# Recursive Shuffle Algo throws StackOverflow Error

This is a recursive implementation of the Fisher-Yates shuffle. Why does this throw a StackOverflow error when I give it as little as 10000 items as input?

``````public static void main(String[] args)
{
int[] array = algo3(10000);
}

public static int[] algo3(int n)
{
int[] a = new int[n];
for (int i = 0; i < a.length ; i++)
a[i] = i;
algo3(a, 0);
return a;
}

public static void algo3(int[] a, int pos)
{
if (pos == a.length - 1)
return;
int tmp = a[pos];
int rand = randInt(pos,a.length); // line #27
a[pos] = a[rand];
a[rand] = tmp;
algo3(a,pos + 1); // line #30
}

private static int randInt(int i, int j)
{
return (int) (Math.random() * (j - i)) + i; // line #35
}
``````

StackTrace:

``````Exception in thread "main" java.lang.StackOverflowError
at java.util.concurrent.atomic.AtomicLong.compareAndSet(Unknown Source)
at java.util.Random.next(Unknown Source)
at java.util.Random.nextDouble(Unknown Source)
at java.lang.Math.random(Unknown Source)
at nl.saxion.Week1.randInt(Week1.java:35)
at nl.saxion.Week1.algo3(Week1.java:27)
at nl.saxion.Week1.algo3(Week1.java:30)
``````
-

Fischer-Yates in a recursive system will do one level for each member in the array to shuffle.

Stack-overflow will happen long before 10,000 levels of calls.

Is there some special reason why you cannot use the while-loop version? It is much simpler, faster, and more reliable..... It's a 5-liner algorithm.... as a while-loop.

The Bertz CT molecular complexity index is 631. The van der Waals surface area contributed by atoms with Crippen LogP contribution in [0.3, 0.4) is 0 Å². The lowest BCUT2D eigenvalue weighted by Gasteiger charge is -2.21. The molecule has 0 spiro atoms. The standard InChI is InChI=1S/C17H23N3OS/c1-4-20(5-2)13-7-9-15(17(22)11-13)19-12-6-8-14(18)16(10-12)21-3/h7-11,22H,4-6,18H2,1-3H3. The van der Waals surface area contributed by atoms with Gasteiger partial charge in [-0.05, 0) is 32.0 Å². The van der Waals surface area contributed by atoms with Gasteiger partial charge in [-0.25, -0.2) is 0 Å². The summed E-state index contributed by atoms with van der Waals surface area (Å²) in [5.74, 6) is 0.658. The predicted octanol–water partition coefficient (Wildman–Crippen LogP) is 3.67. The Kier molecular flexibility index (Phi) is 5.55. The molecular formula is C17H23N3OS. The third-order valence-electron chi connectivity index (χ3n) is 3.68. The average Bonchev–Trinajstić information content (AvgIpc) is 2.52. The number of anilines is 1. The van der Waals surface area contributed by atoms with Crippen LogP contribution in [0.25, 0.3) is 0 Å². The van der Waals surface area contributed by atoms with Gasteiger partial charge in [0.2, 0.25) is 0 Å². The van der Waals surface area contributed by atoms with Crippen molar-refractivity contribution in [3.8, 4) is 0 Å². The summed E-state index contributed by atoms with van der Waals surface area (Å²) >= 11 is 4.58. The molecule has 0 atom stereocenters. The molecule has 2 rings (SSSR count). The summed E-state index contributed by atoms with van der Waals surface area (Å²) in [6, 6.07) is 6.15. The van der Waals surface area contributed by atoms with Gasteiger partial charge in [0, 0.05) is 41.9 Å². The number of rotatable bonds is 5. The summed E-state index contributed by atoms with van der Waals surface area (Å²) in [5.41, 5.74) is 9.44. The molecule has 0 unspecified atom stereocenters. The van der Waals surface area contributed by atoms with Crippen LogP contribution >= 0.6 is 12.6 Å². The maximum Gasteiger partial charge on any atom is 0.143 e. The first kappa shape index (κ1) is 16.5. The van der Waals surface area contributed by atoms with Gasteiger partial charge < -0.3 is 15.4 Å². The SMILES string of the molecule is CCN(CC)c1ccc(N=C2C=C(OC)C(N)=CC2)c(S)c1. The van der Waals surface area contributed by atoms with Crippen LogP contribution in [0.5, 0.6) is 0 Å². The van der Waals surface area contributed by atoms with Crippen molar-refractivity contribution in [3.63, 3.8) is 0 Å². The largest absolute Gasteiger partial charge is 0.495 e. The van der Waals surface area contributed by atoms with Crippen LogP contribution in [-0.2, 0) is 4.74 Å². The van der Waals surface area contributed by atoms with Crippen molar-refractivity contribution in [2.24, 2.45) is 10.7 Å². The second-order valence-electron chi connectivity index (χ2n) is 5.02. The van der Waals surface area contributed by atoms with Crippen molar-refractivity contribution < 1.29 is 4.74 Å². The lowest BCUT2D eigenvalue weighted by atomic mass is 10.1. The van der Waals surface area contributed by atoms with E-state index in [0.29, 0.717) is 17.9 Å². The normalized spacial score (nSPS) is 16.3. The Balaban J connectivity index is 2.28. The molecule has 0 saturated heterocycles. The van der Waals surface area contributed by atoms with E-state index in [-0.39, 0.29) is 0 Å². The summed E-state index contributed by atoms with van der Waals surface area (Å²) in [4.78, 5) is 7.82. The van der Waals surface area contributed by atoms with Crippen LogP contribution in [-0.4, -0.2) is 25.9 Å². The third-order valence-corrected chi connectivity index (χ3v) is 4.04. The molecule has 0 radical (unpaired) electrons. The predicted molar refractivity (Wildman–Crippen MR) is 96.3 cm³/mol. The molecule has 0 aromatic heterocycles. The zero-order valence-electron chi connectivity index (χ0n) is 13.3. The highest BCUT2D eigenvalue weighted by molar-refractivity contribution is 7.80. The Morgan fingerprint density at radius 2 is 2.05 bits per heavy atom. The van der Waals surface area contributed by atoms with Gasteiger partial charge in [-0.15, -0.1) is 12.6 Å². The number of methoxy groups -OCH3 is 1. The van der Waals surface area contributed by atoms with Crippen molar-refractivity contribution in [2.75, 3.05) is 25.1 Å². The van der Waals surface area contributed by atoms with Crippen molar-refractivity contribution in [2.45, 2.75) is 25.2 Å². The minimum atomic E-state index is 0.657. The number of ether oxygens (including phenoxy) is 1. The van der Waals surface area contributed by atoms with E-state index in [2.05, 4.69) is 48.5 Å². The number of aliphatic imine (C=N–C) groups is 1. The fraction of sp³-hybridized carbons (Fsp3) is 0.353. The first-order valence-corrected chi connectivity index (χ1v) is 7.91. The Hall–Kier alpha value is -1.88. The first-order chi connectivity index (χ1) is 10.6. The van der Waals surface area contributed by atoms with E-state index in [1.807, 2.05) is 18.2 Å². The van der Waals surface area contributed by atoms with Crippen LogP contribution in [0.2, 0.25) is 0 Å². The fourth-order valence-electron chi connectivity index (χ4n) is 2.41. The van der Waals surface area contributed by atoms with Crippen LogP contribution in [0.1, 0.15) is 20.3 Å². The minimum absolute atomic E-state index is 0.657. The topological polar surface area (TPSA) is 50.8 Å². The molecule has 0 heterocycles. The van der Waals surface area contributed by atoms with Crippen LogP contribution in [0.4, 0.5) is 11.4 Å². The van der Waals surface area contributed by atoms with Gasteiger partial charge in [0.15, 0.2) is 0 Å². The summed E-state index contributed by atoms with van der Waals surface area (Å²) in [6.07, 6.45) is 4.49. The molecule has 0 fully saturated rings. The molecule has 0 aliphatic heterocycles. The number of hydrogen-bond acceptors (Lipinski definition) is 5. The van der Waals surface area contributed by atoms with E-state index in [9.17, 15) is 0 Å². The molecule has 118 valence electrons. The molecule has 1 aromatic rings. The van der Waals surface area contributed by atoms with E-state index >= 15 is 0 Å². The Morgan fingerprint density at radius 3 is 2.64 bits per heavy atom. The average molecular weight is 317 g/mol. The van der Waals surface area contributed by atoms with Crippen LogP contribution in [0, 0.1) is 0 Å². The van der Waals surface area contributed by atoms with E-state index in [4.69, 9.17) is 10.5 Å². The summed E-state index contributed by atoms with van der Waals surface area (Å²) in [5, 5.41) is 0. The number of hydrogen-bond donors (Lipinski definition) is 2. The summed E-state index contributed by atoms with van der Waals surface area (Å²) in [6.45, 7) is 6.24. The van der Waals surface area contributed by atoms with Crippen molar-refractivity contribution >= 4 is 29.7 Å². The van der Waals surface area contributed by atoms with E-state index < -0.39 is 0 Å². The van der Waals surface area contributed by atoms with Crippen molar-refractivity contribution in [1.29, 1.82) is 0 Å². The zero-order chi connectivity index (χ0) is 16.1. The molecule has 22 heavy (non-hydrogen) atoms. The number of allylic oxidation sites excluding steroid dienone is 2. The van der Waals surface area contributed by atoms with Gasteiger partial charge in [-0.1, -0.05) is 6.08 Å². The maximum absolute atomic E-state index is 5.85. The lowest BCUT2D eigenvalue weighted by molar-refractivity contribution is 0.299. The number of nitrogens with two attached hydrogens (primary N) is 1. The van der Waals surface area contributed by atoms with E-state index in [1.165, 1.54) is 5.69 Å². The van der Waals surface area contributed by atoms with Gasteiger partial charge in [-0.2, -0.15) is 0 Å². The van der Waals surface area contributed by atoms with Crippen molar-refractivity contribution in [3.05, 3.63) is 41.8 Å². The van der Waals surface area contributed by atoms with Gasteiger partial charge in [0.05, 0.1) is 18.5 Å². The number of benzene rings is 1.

EDIT. As a test I wrote the following:

``````private static final void recurse(int val) {
System.out.println(val);
recurse(val + 1);
}
public static void main(String[] args) {
recurse(1);
}
``````

Care to guess where I got the overflow exception? Huh, never! I guess that my JIT compiled it out as a loop instead of recursion, and I killed the process somewhere past '1816130'.

-

10000 is a big number especially because you are handling a 10 000 elements array. You can twick the size of the stack by using the `-Xss` JVM parameter.

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Well, you could tweak the size of the stack, but all that really is going to do is raise the ceiling a little higher, rather than removing the ceiling entirely. –  Dennis Meng Nov 20 '13 at 1:11